Alternative Dispute Resolution | Pittsburgh Lawyer

Divorce does not have to be a battle. While spouses may no longer be able to live together and support each other as a married couple, this does not mean their divorce has to become a series of heated arguments and disputes.

Many times, methods of alternative dispute resolution (ADR), such as mediation or collaborative law, can help spouses air out their differences and reach consensus on child custody, division of property, child support, spousal support (alimony) and other issues. For years, attorneys and individuals going through divorce have depended on Conflenti & Associates. Our attorney, Deborah S. Conflenti, represents clients in ADR as well as mediates disputes. Her experience and insight in these matters have helped people throughout Pittsburgh and the surrounding areas.

Ideally, there are no "winners" or "losers" in mediation or collaborative law. Rather, both sides feel that their voices have been heard and their needs have been met. This can help people take positive steps toward the next chapter of their lives.

Mediation

In mediation, the parties to a divorce, custody dispute or other issue meet with their attorneys and a mediator. The mediator's role is not to make decisions for the parties. Instead, the mediator listens as each party discusses his or her goals and interests. The mediator may then advise each party as to how a judge may view his or her position, and suggest possible options based on each party's desires. Above all, a mediator is neutral, and does not favor one side over the other.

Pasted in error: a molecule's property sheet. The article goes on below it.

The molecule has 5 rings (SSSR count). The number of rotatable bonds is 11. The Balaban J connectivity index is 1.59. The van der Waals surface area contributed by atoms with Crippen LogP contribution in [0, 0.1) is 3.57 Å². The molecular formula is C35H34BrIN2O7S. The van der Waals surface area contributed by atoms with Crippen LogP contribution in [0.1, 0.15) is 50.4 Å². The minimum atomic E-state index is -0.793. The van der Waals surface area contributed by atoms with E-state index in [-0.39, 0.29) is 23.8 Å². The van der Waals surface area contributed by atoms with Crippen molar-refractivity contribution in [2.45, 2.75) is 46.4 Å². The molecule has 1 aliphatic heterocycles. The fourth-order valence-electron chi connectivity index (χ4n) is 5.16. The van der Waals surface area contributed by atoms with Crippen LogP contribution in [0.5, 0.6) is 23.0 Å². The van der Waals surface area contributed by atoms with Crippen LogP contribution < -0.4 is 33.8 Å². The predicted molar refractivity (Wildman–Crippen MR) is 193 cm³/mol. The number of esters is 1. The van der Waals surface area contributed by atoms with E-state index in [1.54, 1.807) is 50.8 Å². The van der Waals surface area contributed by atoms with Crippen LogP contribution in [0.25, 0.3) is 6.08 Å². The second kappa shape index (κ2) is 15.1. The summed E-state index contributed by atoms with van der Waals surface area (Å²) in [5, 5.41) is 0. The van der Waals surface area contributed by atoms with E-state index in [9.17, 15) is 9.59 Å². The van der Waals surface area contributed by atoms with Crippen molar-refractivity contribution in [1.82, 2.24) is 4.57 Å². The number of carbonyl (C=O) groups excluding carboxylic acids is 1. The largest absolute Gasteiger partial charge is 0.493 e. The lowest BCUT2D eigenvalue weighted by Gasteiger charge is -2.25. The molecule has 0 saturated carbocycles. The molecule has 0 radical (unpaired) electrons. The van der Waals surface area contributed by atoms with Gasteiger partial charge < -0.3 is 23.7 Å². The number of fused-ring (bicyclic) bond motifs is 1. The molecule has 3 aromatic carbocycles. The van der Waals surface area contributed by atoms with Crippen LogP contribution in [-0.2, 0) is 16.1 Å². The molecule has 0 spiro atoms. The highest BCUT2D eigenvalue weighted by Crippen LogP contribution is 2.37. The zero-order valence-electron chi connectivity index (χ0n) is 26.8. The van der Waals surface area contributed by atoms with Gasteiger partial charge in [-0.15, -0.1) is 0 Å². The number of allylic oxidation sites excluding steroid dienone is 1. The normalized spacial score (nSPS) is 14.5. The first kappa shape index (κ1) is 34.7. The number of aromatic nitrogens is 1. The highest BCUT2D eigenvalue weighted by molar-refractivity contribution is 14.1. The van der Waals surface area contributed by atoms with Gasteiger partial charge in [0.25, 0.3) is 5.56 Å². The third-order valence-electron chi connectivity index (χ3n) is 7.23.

As a mediator, Deborah wants everyone to feel comfortable about making themselves heard. She will take the time to let people express themselves and figure out workable solutions, both in the immediate future and the long term. When used effectively, mediation gives all the power to the people who must live with the result of their decisions, rather than a judge, who cannot fully understand the dynamics in play.

Collaborative Law

In collaborative law, each spouse hires his or her own lawyer. The spouses and their lawyers agree at the outset that they will not take their case to court. Should the process break down, the spouses will be required to retain new lawyers. In certain situations, it may be necessary to enlist the services of child specialists, property evaluators and other experts to assist in creating effective strategies. When spouses are active and engaged in the process, collaborative divorce can cut down on the legal costs associated with divorce. More importantly, it can help spouses move on to the next phase of their lives without feeling bitter or excluded.

Deborah Conflenti is strongly in favor of collaborative law. In fact, she was president of the Collaborative Law Association of Southwestern Pennsylvania (CLASP), and has been a member of this organization since 2008.

Contact Conflenti & Associates

To learn more about what we can do to help you resolve your divorce or family law matter, call 412-294-8270 or email us to schedule a consultation.

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